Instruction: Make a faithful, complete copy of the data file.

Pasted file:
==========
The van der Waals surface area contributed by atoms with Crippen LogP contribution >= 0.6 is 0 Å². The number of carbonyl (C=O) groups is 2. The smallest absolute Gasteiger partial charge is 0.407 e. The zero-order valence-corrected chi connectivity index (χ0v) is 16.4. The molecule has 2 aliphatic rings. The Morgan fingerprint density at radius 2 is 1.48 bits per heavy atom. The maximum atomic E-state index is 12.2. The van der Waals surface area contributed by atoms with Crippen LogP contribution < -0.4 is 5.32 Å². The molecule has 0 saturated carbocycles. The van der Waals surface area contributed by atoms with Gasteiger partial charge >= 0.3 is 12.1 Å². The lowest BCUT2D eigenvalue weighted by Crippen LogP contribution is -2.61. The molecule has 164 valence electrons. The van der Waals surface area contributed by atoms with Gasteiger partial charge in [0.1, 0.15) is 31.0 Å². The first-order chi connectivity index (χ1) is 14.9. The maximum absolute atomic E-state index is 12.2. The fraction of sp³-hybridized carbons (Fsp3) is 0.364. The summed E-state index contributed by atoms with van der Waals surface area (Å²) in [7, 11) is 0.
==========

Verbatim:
The van der Waals surface area contributed by atoms with Crippen LogP contribution >= 0.6 is 0 Å². The number of carbonyl (C=O) groups is 2. The smallest absolute Gasteiger partial charge is 0.407 e. The zero-order valence-corrected chi connectivity index (χ0v) is 16.4. The molecule has 2 aliphatic rings. The Morgan fingerprint density at radius 2 is 1.48 bits per heavy atom. The maximum atomic E-state index is 12.2. The van der Waals surface area contributed by atoms with Crippen LogP contribution < -0.4 is 5.32 Å². The molecule has 0 saturated carbocycles. The van der Waals surface area contributed by atoms with Gasteiger partial charge >= 0.3 is 12.1 Å². The lowest BCUT2D eigenvalue weighted by Crippen LogP contribution is -2.61. The molecule has 164 valence electrons. The van der Waals surface area contributed by atoms with Gasteiger partial charge in [0.1, 0.15) is 31.0 Å². The first-order chi connectivity index (χ1) is 14.9. The maximum absolute atomic E-state index is 12.2. The fraction of sp³-hybridized carbons (Fsp3) is 0.364. The summed E-state index contributed by atoms with van der Waals surface area (Å²) in [7, 11) is 0.